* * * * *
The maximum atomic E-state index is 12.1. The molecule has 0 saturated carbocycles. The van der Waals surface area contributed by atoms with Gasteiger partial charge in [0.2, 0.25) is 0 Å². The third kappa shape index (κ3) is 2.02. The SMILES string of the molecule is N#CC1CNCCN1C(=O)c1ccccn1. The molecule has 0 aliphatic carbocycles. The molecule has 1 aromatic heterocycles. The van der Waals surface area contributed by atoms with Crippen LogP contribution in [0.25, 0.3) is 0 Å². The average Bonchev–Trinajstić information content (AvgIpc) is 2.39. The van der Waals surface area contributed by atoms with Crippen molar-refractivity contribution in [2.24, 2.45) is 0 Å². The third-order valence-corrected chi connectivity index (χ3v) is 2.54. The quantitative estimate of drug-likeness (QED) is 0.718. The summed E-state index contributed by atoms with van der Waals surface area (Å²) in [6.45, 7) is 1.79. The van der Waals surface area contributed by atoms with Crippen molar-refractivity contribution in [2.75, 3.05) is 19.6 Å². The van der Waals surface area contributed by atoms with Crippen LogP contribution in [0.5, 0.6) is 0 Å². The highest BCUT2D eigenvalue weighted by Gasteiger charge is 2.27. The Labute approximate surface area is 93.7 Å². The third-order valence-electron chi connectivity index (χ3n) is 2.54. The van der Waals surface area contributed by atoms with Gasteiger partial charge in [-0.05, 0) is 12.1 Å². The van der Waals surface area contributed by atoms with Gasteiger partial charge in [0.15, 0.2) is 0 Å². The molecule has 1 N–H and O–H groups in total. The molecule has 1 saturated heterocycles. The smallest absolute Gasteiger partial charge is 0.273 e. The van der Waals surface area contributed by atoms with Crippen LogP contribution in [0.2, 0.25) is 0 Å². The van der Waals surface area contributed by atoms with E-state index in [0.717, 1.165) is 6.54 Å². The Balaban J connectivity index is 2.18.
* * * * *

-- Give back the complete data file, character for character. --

The maximum atomic E-state index is 12.1. The molecule has 0 saturated carbocycles. The van der Waals surface area contributed by atoms with Gasteiger partial charge in [0.2, 0.25) is 0 Å². The third kappa shape index (κ3) is 2.02. The SMILES string of the molecule is N#CC1CNCCN1C(=O)c1ccccn1. The molecule has 0 aliphatic carbocycles. The molecule has 1 aromatic heterocycles. The van der Waals surface area contributed by atoms with Crippen LogP contribution in [0.25, 0.3) is 0 Å². The average Bonchev–Trinajstić information content (AvgIpc) is 2.39. The van der Waals surface area contributed by atoms with Crippen molar-refractivity contribution in [2.24, 2.45) is 0 Å². The third-order valence-corrected chi connectivity index (χ3v) is 2.54. The quantitative estimate of drug-likeness (QED) is 0.718. The summed E-state index contributed by atoms with van der Waals surface area (Å²) in [6.45, 7) is 1.79. The van der Waals surface area contributed by atoms with Crippen molar-refractivity contribution in [2.75, 3.05) is 19.6 Å². The van der Waals surface area contributed by atoms with Crippen LogP contribution in [0.5, 0.6) is 0 Å². The highest BCUT2D eigenvalue weighted by Gasteiger charge is 2.27. The Labute approximate surface area is 93.7 Å². The third-order valence-electron chi connectivity index (χ3n) is 2.54. The van der Waals surface area contributed by atoms with Gasteiger partial charge in [-0.05, 0) is 12.1 Å². The van der Waals surface area contributed by atoms with Gasteiger partial charge in [0.15, 0.2) is 0 Å². The molecule has 1 N–H and O–H groups in total. The molecule has 1 saturated heterocycles. The smallest absolute Gasteiger partial charge is 0.273 e. The van der Waals surface area contributed by atoms with Crippen LogP contribution in [0.2, 0.25) is 0 Å². The van der Waals surface area contributed by atoms with E-state index in [0.717, 1.165) is 6.54 Å². The Balaban J connectivity index is 2.18.